I am writing this from the hotel Lotus in Jerba. Jerba is believed to be the land of the “lotus eaters” of the Odyssey. Yesterday morning we arranged at the Capitanerie to rent a small car for 5 days. The price was 350 TD (~$250) but it had to be paid in cash and in advance. I was told that the car will be at the Capitanerie within half an hour. Since I did not have all this cash on me I rushed to town and fed my bank card to an ATM. The largest amount the machine would disperse was only 100 TD, so I had to do the ritual 4 times. On my 4th attempt, the machine refused my card. I had to find another ATM and try again. Then, I ran back to the marina and the Capitanerie just in time to take possession of a cute Renault Clio.
We stopped on our way to the Lampta Museum but it was closed until 4 PM and we were forced to skip it because we did not want to wait for 2 hrs. We kept driving. The El Jem Roman amphitheater was nothing short of amazing in its sheer size and state of preservation. It looks more like a movie set than a ruin. As a matter of fact, a crew was setting up for shooting a movie on Philip of Macedon.
El Jem in the 5th century BC was known as Thysdrus, the center of the seven agricultural provinces of Carthage. In 146 BC it was colonized by the Romans. By the 3rd century AD it had 30,000 inhabitants and many villas belonging to wealthy landlords. It was then that the amphitheater, the third largest in the Roman Empire, was built.
While walking to the amphitheater a little man approached and hearing us speaking Greek and offered us an early modern Greek coin for sale for only 30 TD. At first I declined but he found me again and after I offered him 5 we settled for 10 TD. I hope it is not a fake.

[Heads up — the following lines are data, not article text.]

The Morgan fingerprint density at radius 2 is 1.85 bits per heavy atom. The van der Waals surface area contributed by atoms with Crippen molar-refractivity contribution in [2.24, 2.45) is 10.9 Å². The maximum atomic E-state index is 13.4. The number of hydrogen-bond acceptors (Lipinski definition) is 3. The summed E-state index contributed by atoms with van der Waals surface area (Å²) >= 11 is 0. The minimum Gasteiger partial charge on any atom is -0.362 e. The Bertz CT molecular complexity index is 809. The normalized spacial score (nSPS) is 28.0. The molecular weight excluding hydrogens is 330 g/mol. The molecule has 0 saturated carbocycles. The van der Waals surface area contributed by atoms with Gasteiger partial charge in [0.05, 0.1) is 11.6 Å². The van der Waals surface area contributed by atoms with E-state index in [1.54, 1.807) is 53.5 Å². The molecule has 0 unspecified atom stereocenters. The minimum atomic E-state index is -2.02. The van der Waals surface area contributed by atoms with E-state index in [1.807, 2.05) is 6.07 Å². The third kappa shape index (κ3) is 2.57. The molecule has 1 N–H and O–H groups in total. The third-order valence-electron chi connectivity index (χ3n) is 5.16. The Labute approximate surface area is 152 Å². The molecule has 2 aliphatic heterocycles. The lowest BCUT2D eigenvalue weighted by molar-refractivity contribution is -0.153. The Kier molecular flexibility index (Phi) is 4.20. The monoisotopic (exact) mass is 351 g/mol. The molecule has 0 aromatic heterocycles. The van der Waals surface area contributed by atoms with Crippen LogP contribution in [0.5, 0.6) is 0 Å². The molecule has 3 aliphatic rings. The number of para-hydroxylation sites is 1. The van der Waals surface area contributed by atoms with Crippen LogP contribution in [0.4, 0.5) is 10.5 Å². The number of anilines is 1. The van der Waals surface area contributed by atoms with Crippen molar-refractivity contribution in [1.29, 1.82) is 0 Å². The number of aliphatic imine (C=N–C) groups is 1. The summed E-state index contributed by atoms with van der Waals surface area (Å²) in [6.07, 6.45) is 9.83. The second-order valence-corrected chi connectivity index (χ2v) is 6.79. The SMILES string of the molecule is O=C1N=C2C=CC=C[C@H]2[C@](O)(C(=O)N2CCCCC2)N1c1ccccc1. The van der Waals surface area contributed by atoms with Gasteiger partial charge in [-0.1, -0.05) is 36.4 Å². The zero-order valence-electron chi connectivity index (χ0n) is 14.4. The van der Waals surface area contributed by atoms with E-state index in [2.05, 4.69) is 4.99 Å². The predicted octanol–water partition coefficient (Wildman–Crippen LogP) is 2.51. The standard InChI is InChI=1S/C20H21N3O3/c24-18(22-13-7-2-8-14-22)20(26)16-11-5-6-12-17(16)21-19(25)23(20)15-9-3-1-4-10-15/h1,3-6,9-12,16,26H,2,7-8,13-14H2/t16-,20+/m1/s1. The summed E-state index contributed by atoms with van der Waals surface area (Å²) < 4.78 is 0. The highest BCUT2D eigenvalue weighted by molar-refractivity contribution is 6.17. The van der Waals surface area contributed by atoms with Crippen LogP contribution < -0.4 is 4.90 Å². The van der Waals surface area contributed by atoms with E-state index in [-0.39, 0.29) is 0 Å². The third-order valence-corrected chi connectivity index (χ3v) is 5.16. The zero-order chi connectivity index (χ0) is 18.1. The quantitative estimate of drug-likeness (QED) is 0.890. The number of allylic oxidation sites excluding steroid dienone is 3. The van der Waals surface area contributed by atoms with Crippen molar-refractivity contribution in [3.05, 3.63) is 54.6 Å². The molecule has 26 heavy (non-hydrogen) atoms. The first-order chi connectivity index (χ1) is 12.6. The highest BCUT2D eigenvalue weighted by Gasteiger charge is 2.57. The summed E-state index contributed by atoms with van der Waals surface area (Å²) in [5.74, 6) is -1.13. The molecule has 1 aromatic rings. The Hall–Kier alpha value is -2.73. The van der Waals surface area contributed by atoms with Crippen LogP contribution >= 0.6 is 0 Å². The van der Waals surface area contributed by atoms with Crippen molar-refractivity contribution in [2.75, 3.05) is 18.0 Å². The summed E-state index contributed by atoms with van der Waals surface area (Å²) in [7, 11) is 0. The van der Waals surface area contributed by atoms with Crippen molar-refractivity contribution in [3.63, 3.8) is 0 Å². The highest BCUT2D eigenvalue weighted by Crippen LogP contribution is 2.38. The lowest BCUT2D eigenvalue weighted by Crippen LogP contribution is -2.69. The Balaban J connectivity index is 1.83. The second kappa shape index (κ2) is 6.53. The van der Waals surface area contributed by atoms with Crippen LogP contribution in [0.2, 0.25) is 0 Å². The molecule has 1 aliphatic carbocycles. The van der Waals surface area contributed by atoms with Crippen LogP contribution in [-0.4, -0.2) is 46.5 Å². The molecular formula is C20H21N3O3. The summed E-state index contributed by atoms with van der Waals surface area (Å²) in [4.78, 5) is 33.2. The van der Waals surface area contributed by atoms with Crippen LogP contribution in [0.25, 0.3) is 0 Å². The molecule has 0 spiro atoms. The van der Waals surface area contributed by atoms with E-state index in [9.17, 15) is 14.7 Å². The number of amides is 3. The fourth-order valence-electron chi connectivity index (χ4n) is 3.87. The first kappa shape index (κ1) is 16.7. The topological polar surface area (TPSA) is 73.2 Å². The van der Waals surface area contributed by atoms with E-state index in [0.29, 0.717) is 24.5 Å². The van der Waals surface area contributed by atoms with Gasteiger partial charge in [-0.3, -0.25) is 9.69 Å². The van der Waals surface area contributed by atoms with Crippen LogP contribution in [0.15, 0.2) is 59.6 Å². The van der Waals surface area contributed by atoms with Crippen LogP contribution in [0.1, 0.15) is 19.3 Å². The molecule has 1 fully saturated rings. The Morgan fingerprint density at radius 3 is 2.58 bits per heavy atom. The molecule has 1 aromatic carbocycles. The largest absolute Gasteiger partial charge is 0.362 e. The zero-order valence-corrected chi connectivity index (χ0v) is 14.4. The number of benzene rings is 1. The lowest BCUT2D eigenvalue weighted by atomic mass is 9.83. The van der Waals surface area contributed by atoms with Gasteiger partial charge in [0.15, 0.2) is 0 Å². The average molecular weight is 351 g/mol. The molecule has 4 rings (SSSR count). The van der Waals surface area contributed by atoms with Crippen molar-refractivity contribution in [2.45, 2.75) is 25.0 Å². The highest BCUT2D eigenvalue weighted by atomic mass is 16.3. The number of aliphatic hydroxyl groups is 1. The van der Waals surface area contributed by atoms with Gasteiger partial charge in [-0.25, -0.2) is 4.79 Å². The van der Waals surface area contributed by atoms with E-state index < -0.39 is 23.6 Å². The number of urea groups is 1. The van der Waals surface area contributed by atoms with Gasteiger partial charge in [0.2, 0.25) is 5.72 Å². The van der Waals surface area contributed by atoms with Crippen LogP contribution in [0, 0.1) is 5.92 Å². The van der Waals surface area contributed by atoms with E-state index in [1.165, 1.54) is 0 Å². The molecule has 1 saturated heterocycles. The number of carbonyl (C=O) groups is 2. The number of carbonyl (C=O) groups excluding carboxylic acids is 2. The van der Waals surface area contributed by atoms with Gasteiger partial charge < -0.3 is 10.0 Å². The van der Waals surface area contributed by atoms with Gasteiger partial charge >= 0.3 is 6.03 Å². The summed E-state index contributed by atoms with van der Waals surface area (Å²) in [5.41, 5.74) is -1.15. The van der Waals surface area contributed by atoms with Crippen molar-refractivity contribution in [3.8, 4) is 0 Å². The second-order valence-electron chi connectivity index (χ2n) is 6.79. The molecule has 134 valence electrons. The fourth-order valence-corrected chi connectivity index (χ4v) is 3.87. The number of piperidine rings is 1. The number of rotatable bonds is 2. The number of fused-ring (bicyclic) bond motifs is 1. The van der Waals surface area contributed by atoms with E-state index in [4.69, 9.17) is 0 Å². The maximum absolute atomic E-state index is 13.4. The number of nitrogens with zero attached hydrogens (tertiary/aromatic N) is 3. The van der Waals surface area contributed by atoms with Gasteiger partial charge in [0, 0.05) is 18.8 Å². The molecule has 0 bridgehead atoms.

After our visit to the amphitheater, we walked a considerable distance to the museum. It is very nice and full of late Roman mosaics.
By the time we finished with the museum it was getting late. We decided to stay at El Jem in the hotel Julius which was recommended by several of our tourist guides. We ate at the restaurant. It is a “licensed” restaurant which means that it is allowed to serve alcoholic beverages such as wine and beer (there are not many such restaurants in Tunisia). It was full of men smoking drinking and watching television. Alice was the only woman. The food was indifferent. The room was all right, BUT the toilet stank—no water trap. Also, the bed sheets were threadbare and uncomfortable. It was a miserable night. Needless to say we got up rather early. Before leaving El Jem we strolled in the already bustling (mostly men) town. We bought some fruit, spring water, and fresh bread. In the grocery store we noticed that they were selling dry chick peas, already soaked in water.